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Hockey Canada used player fees to build a second fund for sexual assault claims

Hockey Canada used player fees to build a second fund for sexual assault claims

Scott Smith, Hockey Canada president and COO, left, and Hockey Canada CFO Brian Cairo appear at the standing committee on Canadian Heritage in Ottawa on July 27.Sean Kilpatrick/The Canadian Press

Several years after Hockey Canada began using player registration fees to build a large financial reserve known as the National Equity Fund to cover sexual assault claims and other lawsuits, it channelled a significant portion of that money into a second multimillion-dollar fund for similar purposes.

Known as the Participants Legacy Trust Fund, the reserve was created by the organization and its members with more than $7.1-million from the National Equity Fund. The money was earmarked “for matters including but not limited to sexual abuse,” according to Hockey Canada documents obtained by The Globe and Mail.

The trust, with its vaguely worded name, is another example of a large financial reserve created by Hockey Canada and its member branches to cover sexual assault claims, among other things, with funds gathered from hockey registration fees, without fully disclosing to parents and players how their money was ultimately being used.

The Globe first reported in July that Hockey Canada used a little-known reserve called the National Equity Fund, built through player registration fees, to settle a $3.55-million lawsuit filed this year by a woman who said she was sexually assaulted by several members of the 2018 World Junior team.

The lawsuit was settled in a matter of weeks for an undisclosed sum, without completing a full investigation into the incident or requiring players to co-operate with the probe. The settlement came despite Hockey Canada chief financial officer Brian Cairo saying, “We didn’t know all the details of the night, but we did believe harm was caused.” Police in London, Ont., where the alleged assault occurred, have since reopened their investigation, while lawyers for the unnamed players in the lawsuit deny the allegations.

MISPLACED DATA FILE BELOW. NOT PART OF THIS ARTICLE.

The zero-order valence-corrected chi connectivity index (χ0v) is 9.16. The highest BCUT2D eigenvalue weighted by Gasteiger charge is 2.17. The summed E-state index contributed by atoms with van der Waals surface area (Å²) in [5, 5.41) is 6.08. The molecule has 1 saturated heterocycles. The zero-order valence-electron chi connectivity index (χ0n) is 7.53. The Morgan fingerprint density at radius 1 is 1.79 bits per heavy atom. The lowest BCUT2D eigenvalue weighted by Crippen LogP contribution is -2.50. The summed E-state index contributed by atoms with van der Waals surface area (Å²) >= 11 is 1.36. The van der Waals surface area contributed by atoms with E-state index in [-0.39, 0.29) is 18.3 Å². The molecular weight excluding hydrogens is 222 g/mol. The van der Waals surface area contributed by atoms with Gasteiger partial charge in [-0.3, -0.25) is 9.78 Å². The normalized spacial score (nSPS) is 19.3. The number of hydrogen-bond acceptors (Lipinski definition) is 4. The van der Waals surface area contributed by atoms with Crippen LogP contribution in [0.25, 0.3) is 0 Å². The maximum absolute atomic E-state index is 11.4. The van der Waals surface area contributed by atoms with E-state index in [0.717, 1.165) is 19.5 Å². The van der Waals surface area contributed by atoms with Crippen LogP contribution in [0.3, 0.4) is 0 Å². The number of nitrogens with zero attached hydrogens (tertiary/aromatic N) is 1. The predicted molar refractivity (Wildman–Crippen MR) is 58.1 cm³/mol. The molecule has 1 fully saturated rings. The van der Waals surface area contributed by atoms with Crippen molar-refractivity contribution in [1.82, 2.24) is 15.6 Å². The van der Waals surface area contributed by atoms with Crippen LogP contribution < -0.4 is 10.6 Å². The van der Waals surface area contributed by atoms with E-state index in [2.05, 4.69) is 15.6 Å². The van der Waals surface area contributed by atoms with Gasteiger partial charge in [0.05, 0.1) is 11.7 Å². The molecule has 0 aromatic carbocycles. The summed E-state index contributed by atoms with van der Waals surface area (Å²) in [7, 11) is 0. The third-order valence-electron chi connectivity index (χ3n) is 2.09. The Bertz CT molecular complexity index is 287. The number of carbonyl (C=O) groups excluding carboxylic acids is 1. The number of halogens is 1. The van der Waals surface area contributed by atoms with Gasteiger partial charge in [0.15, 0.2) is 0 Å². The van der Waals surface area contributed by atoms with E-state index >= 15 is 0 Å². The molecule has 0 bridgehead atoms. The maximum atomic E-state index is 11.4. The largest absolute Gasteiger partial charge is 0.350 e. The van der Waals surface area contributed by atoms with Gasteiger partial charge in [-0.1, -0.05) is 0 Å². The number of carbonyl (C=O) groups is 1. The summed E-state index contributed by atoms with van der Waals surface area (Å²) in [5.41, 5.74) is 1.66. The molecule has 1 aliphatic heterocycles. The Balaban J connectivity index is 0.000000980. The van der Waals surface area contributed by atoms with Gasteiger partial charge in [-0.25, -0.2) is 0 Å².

Amid the controversy, Hockey Canada, the sport’s governing body, reassured sponsors and government that none of their money was used to settle the lawsuit. Though Hockey Canada previously disclosed very little about the National Equity Fund and how it operated, officials later acknowledged at federal hearings in July that it was used to pay settlements on nine sexual assault claims totalling $7.6-million since 1989, not including the claim settled this year.

But the National Equity Fund wasn’t the only such account. Documents filed in Alberta Court of Queen’s Bench reveal details of the Participants Legacy Trust Fund, which was created in 1999 for Hockey Canada’s member branches, including provincial hockey organizations, by transferring millions of dollars out of the National Equity Fund into this new reserve.

The trust was set up to handle claims against Hockey Canada’s member branches from incidents occurring from 1986 to 1995, before Hockey Canada began purchasing insurance for sexual assault claims and other liabilities. It covered an era when the sport was hit with numerous sexual abuse cases, including those associated with disgraced coach Graham James.

However, the trust was set to be dissolved on May 15, 2020, which was listed in the documents as its intended Division Date. But in late 2018 and early 2019, Hockey Canada and its members went to court to alter the terms of the trust – ensuring that it would be kept in place until 2039.

“The trustees believe that more claims will be brought after the Division Date as currently defined, and this is the primary reason to extend the duration of the trust,” Mr. Cairo said in an affidavit filed in January, 2019, in the Alberta court.

“The original purpose of the trust continues to exist and will likely subsist beyond the Division Date,” Mr. Cairo said.

Asked what further claims Hockey Canada expects will emerge from the timeframe the trust was intended to address, Hockey Canada spokesman Jeremy Knight said the affidavit was not pointing to anything specific.

“Mr. Cairo’s statement was not based on knowledge of a specific claim or incident, or any specific anticipated claims or incidents,” Mr. Knight said.

“It is important to keep in mind that since 1999, when the trust was first formed, Canadians’ understanding of the nature and extent of claims of sexual abuse has improved significantly. We now know that these claims often arise many decades after the alleged incident occurs, which is why it was reasonable to apply to extend the trust beyond 2020.”

He said the trust is not listed on Hockey Canada’s balance sheet because it is not considered an asset. Though Hockey Canada is a beneficiary of the Participants Legacy Trust Fund, any distributions from the trust go to Hockey Canada’s member branches. He said the trust has not been used, but remains available for its stated purpose.